Wednesday, December 30, 2015

Paper Towns goes in a different direction

A couple of weeks ago I rented the movie Paper Towns and finally got round to watching it. I'd watched and read the book of the Fault in Our Stars so I was confident I was going to like the film and I did but it was its ending that surprised me. Paper Towns the film goes against the grain: the boy does not get the girl. The girl is not a prize. She turns him down and chooses her own path...and I thought that was awesome.

Normally, I don't mind the old cliche of boy gets the girl. It's relatively harmless. It's also timeless. "And they both lived happily ever after..." is probably one of the oldest plots to still exist. It's the stereotypical happy ending we all expect to happen in MOST stories. The good guy wins, kisses the girl, fade to black.

The problem with this cliche is that it makes the girl a prize, the ball, a piece of property to be won. And this sort of thinking makes men think that they each deserve a girl that they were even promised that there is a girl for each of them. And that can lead to ugliness in real life sometimes when a guy might think he deserves a girl...and she turns him down.

So I was delighted in Paper Towns when the main character is turned down by Margo at the end of the film who tells him "You don't know me. How could you love me?" and he lets her go but it's still a happy ending. He goes to the prom with his friends and Margo disappears into the sunset to follow her dreams and her own path. He respects her and loves her enough to listen to her wishes and let her go. He grows up and realizes that he was just idolizing her (and maybe being a bit stalkerish) and that the mature thing would be to back off and let her live her own life.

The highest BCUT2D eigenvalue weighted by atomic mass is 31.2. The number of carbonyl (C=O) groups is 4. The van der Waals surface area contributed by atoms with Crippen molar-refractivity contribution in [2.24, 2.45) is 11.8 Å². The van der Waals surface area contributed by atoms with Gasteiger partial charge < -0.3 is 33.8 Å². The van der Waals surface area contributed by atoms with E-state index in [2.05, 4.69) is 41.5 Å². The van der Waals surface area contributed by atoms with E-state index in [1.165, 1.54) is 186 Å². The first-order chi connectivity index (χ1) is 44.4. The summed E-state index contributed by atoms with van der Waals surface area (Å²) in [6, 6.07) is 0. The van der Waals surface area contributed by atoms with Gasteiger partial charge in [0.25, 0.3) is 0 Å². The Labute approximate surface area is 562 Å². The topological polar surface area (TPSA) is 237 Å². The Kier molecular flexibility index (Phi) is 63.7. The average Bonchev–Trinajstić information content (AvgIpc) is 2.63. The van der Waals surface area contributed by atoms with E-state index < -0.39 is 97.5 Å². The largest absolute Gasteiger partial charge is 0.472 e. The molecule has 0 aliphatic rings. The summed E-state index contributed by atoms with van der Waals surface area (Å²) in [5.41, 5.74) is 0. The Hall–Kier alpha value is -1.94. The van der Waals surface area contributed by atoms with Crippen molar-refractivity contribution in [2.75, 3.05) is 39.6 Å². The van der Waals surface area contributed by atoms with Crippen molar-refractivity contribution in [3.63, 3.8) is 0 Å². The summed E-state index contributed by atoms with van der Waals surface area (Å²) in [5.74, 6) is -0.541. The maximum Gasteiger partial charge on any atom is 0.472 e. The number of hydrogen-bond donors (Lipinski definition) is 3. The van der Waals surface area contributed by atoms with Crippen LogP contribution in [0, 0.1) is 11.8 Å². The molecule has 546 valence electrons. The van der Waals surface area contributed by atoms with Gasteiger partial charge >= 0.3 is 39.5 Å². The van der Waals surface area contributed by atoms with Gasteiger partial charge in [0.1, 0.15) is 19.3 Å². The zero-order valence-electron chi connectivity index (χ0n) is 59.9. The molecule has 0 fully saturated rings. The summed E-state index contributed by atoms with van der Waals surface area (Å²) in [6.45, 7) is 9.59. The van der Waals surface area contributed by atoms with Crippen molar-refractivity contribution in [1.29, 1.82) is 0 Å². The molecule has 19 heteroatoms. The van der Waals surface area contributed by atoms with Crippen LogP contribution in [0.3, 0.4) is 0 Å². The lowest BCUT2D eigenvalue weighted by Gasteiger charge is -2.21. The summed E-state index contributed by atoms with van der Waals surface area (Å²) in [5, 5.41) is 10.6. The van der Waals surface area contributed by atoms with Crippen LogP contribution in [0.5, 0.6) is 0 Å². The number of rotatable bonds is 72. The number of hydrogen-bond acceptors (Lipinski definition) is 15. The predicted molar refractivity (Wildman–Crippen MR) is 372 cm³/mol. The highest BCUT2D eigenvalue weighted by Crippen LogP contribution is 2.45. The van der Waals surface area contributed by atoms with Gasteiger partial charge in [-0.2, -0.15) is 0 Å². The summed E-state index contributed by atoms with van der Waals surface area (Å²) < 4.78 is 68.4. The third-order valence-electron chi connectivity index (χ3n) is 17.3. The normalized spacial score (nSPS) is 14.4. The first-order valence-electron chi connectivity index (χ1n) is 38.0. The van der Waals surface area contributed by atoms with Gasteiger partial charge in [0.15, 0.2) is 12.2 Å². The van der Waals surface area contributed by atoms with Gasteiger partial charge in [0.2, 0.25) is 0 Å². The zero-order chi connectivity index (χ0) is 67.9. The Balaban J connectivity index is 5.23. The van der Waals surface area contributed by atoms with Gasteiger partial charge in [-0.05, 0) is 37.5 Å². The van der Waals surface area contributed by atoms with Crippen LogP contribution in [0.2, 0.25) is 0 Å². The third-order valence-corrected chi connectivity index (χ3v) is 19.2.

I've never seen a movie or read a book that ended like that and painted the whole thing as still positive. I thought it was incredibly refreshing and realistic and respectful toward women. I don't think books or films that have the old-school boy-gets-the-girl plot are necessarily BAD. I think there is a place for them and I like them in small doses. You can be critical of something while still being able to enjoy it. I just think that they have become a bit stale though and hope that more writers might go in the same direction as Paper Towns.

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